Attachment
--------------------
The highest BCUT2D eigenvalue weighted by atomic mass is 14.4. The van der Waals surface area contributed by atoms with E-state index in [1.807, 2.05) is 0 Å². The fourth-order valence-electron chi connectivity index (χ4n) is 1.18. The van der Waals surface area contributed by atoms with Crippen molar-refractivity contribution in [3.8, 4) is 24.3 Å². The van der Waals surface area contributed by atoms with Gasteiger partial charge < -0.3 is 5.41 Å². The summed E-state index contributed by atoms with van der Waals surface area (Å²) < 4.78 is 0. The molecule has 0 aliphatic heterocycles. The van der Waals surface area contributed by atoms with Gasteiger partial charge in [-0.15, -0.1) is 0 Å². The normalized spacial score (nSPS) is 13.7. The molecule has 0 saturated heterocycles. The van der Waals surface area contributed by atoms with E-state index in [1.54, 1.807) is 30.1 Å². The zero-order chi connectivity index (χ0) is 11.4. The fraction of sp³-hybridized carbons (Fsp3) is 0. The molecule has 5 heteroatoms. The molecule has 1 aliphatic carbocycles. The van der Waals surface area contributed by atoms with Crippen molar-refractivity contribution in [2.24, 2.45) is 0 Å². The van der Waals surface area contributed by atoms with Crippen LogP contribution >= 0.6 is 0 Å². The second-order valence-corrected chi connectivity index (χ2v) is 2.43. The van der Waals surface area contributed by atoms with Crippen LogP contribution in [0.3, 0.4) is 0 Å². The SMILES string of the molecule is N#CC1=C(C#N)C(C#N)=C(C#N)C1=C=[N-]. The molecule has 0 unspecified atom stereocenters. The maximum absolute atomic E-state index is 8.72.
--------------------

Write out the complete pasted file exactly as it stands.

The highest BCUT2D eigenvalue weighted by atomic mass is 14.4. The van der Waals surface area contributed by atoms with E-state index in [1.807, 2.05) is 0 Å². The fourth-order valence-electron chi connectivity index (χ4n) is 1.18. The van der Waals surface area contributed by atoms with Crippen molar-refractivity contribution in [3.8, 4) is 24.3 Å². The van der Waals surface area contributed by atoms with Gasteiger partial charge < -0.3 is 5.41 Å². The summed E-state index contributed by atoms with van der Waals surface area (Å²) < 4.78 is 0. The molecule has 0 aliphatic heterocycles. The van der Waals surface area contributed by atoms with Gasteiger partial charge in [-0.15, -0.1) is 0 Å². The normalized spacial score (nSPS) is 13.7. The molecule has 0 saturated heterocycles. The van der Waals surface area contributed by atoms with E-state index in [1.54, 1.807) is 30.1 Å². The zero-order chi connectivity index (χ0) is 11.4. The fraction of sp³-hybridized carbons (Fsp3) is 0. The molecule has 5 heteroatoms. The molecule has 1 aliphatic carbocycles. The van der Waals surface area contributed by atoms with Crippen molar-refractivity contribution in [2.24, 2.45) is 0 Å². The van der Waals surface area contributed by atoms with Crippen LogP contribution >= 0.6 is 0 Å². The second-order valence-corrected chi connectivity index (χ2v) is 2.43. The van der Waals surface area contributed by atoms with Crippen LogP contribution in [0.3, 0.4) is 0 Å². The SMILES string of the molecule is N#CC1=C(C#N)C(C#N)=C(C#N)C1=C=[N-]. The molecule has 0 unspecified atom stereocenters. The maximum absolute atomic E-state index is 8.72.